Hanson: Yes, I do,
VALLES: The Mexican nationals that would come to work here, there was a need for entertainment, so there's my father being a promoter, bringing Mexican singers and bands. I remember [inaudible] coming to San Bernardino playing at the Swing Auditorium, of course, Swing Auditorium and the Municipal Auditorium, both places no longer exist. And, again, my mother took the tickets, she was a cashier and another brother, I was too young, but I just remember the day after, counting the money. (laughing) That's what my sister Ruth and I would do every morning, not every morning, but every Sunday morning after the Saturday dances, sitting on the floor, piling up all the dimes and nickels and pennies and then putting them into little containers. We would do that. That was our Sunday morning ritual so we had a busy family.
Hanson: You sure did. That was a real family business.
VALLES: Yes, it was a family business. The promoting of the Mexican artists and we had big names that came. One of them came to my house and it was a big deal. Of course, these names don't mean anything to you, but to a Mexican being raised in San Bernardino, or back in those days, would recognize Jorge Negrete, which was the 'Crooner' and we had Canteen Flas come to San Bernardino; the big bands and the big mariachis. That was before we had our own mariachis in San Bernardino. They had to all be imported from Mexico. My oldest brother conducted the tours up and down California, and so the artists would come. They would be contracted and then my oldest brother, Tony, would be the promoter, take them on tours up and down California so that was kind of an exciting time. And so I was raised around music and art and poetry, because my father loved poetry and I would read it to him. My father became very ill about 1950, '49. He was in bed and we would read to him whatever was going to be on the radio program the next day, but the family continued with the business; my oldest sister and my brother. And he would pretty much direct us all from bedside. And of course when he passed away in 1951 it was a terrible blow for all of us. I was 16, but the work ethic had already been implanted in all of us. Of course, I'm remembering it just from my perspective, but the whole family participated.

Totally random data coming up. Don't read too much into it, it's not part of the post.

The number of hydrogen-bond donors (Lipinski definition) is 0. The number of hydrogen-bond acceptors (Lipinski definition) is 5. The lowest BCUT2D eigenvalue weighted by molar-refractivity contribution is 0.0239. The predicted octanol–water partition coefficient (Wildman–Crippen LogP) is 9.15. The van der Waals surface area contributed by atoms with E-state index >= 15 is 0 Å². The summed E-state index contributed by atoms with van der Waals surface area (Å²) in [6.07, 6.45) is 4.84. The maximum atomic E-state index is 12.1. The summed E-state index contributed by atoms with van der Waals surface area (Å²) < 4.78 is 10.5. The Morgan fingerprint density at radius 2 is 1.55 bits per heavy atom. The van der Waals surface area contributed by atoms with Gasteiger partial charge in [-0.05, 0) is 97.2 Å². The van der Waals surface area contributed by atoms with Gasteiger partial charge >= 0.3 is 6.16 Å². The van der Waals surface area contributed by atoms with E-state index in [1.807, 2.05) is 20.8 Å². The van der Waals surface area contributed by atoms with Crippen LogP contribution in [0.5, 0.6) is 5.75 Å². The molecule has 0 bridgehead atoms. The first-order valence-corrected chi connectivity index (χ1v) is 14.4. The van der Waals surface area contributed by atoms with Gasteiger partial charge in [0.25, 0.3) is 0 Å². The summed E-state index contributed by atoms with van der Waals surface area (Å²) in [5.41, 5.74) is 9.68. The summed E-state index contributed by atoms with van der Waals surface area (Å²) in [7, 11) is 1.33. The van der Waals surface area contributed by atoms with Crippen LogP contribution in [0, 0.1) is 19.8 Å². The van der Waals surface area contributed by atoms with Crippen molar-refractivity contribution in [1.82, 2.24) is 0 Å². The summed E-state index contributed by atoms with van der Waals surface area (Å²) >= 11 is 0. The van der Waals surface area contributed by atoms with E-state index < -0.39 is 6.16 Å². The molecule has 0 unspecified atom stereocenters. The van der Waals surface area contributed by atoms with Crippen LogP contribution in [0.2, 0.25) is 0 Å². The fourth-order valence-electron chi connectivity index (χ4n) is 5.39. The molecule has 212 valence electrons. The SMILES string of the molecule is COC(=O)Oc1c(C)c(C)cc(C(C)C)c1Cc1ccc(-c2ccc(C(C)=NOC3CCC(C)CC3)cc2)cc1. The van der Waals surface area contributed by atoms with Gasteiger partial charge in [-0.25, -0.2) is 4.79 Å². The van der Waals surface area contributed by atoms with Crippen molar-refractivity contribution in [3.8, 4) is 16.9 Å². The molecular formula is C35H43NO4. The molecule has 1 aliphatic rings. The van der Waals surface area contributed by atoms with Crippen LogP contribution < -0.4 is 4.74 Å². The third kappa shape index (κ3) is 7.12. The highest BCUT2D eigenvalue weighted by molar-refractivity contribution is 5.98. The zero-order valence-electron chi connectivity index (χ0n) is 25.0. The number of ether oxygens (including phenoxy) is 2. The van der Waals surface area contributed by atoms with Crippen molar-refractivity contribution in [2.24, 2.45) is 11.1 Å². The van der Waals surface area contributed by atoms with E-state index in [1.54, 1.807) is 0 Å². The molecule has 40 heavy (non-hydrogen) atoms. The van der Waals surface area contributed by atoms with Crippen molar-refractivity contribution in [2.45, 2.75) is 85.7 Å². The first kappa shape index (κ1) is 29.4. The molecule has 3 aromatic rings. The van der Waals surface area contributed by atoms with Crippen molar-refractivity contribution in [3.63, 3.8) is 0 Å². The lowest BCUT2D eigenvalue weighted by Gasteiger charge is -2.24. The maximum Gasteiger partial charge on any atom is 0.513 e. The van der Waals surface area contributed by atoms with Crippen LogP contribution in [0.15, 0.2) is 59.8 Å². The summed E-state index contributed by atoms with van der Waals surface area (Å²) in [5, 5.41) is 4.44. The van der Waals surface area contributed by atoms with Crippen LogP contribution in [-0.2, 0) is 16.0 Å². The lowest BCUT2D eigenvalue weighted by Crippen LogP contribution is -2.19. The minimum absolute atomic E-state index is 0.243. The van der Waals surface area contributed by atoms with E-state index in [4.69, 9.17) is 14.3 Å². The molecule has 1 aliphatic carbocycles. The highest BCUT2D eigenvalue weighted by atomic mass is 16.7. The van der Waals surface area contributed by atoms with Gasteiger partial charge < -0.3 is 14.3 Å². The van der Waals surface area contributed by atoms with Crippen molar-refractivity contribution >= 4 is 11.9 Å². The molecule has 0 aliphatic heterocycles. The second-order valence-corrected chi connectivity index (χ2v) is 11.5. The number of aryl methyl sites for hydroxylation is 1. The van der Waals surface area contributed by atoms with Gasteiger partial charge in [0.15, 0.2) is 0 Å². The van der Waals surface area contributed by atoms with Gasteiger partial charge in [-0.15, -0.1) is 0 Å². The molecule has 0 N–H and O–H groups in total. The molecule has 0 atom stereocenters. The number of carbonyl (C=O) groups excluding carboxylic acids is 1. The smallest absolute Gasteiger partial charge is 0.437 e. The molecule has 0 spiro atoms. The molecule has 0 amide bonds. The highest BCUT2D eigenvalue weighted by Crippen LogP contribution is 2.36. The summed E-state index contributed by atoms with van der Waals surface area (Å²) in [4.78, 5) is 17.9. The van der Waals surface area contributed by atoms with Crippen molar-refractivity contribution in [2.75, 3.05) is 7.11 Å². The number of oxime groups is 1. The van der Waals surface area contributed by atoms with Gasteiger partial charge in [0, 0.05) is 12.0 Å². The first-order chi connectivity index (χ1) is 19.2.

My oldest sister, Naomi, of course, she doesn't like me to call her the oldest sister, but she is. She's only six years older than I am but of course six years now is nothing. But six years back then, that was a lot. I was eleven. She was seventeen. I mean, she was my big movie star sister because everybody knew who Lolita was. I remember that she married and moved away and then I became Lolita, but the audience didn't know the difference because our voices were so similar that there wouldn't be a break in the tradition. She married after my father passed away. Then I became the Lolita, and I don't know if the listening audience knew the difference but, anyway we kept the tradition of Lolita alive. By that time more Spanish-speaking radio programs, not stations, came in. There was one on KCAL and then there was another on KRNO, so then the competition began, but we were the pioneers, or my father was.